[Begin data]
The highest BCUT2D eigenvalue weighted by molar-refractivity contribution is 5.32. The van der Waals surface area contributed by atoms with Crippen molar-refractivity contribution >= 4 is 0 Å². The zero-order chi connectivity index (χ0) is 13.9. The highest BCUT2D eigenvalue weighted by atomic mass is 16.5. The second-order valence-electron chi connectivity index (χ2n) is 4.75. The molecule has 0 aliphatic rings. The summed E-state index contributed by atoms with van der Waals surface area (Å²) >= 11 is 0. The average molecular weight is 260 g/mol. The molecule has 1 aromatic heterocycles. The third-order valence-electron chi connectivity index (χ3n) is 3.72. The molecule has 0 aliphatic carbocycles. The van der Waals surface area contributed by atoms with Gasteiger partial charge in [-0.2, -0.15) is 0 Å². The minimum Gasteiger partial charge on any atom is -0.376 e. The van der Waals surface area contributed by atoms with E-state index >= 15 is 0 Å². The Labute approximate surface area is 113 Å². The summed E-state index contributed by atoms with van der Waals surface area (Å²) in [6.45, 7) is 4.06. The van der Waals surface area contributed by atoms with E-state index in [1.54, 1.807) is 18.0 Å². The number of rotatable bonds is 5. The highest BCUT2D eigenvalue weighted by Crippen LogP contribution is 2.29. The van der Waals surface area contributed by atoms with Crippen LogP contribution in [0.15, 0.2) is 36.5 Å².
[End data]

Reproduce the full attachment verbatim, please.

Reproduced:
The highest BCUT2D eigenvalue weighted by molar-refractivity contribution is 5.32. The van der Waals surface area contributed by atoms with Crippen molar-refractivity contribution >= 4 is 0 Å². The zero-order chi connectivity index (χ0) is 13.9. The highest BCUT2D eigenvalue weighted by atomic mass is 16.5. The second-order valence-electron chi connectivity index (χ2n) is 4.75. The molecule has 0 aliphatic rings. The summed E-state index contributed by atoms with van der Waals surface area (Å²) >= 11 is 0. The average molecular weight is 260 g/mol. The molecule has 1 aromatic heterocycles. The third-order valence-electron chi connectivity index (χ3n) is 3.72. The molecule has 0 aliphatic carbocycles. The van der Waals surface area contributed by atoms with Gasteiger partial charge in [-0.2, -0.15) is 0 Å². The minimum Gasteiger partial charge on any atom is -0.376 e. The van der Waals surface area contributed by atoms with E-state index >= 15 is 0 Å². The Labute approximate surface area is 113 Å². The summed E-state index contributed by atoms with van der Waals surface area (Å²) in [6.45, 7) is 4.06. The van der Waals surface area contributed by atoms with E-state index in [1.54, 1.807) is 18.0 Å². The number of rotatable bonds is 5. The highest BCUT2D eigenvalue weighted by Crippen LogP contribution is 2.29. The van der Waals surface area contributed by atoms with Crippen LogP contribution in [0.15, 0.2) is 36.5 Å².